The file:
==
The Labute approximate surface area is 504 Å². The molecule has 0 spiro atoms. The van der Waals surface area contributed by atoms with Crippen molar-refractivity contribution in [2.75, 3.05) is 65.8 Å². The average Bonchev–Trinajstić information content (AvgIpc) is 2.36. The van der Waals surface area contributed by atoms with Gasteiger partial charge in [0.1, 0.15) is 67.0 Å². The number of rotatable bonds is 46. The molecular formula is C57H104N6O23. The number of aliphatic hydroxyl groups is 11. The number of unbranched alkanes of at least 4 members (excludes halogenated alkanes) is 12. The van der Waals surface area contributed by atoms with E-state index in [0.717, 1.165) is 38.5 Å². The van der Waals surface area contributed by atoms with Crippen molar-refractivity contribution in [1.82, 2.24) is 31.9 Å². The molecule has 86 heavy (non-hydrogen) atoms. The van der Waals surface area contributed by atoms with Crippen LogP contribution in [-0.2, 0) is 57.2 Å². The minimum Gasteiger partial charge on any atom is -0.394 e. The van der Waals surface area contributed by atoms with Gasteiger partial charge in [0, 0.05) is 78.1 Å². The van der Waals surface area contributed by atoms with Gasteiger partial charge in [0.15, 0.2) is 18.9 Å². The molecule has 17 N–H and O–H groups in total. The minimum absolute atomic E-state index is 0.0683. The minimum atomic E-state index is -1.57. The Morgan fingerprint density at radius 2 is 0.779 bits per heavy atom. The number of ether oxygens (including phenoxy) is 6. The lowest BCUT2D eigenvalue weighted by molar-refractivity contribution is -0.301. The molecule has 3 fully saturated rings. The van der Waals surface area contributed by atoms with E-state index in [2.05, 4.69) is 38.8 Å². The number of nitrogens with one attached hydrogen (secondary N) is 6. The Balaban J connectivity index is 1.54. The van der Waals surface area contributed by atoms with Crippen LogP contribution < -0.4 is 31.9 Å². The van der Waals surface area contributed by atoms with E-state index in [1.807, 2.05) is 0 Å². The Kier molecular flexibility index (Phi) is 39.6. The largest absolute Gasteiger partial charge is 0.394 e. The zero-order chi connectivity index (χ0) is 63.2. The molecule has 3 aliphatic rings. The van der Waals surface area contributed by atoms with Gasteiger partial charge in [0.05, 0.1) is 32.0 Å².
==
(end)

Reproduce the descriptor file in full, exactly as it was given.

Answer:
The Labute approximate surface area is 504 Å². The molecule has 0 spiro atoms. The van der Waals surface area contributed by atoms with Crippen molar-refractivity contribution in [2.75, 3.05) is 65.8 Å². The average Bonchev–Trinajstić information content (AvgIpc) is 2.36. The van der Waals surface area contributed by atoms with Gasteiger partial charge in [0.1, 0.15) is 67.0 Å². The number of rotatable bonds is 46. The molecular formula is C57H104N6O23. The number of aliphatic hydroxyl groups is 11. The number of unbranched alkanes of at least 4 members (excludes halogenated alkanes) is 12. The van der Waals surface area contributed by atoms with E-state index in [0.717, 1.165) is 38.5 Å². The van der Waals surface area contributed by atoms with Crippen molar-refractivity contribution in [1.82, 2.24) is 31.9 Å². The molecule has 86 heavy (non-hydrogen) atoms. The van der Waals surface area contributed by atoms with Crippen LogP contribution in [-0.2, 0) is 57.2 Å². The minimum Gasteiger partial charge on any atom is -0.394 e. The van der Waals surface area contributed by atoms with Gasteiger partial charge in [0, 0.05) is 78.1 Å². The van der Waals surface area contributed by atoms with Gasteiger partial charge in [0.15, 0.2) is 18.9 Å². The molecule has 17 N–H and O–H groups in total. The minimum absolute atomic E-state index is 0.0683. The minimum atomic E-state index is -1.57. The Morgan fingerprint density at radius 2 is 0.779 bits per heavy atom. The number of ether oxygens (including phenoxy) is 6. The lowest BCUT2D eigenvalue weighted by molar-refractivity contribution is -0.301. The molecule has 3 fully saturated rings. The van der Waals surface area contributed by atoms with E-state index in [2.05, 4.69) is 38.8 Å². The number of nitrogens with one attached hydrogen (secondary N) is 6. The Balaban J connectivity index is 1.54. The van der Waals surface area contributed by atoms with Crippen LogP contribution < -0.4 is 31.9 Å². The van der Waals surface area contributed by atoms with E-state index in [1.807, 2.05) is 0 Å². The Kier molecular flexibility index (Phi) is 39.6. The largest absolute Gasteiger partial charge is 0.394 e. The zero-order chi connectivity index (χ0) is 63.2. The molecule has 3 aliphatic rings. The van der Waals surface area contributed by atoms with Gasteiger partial charge in [0.05, 0.1) is 32.0 Å².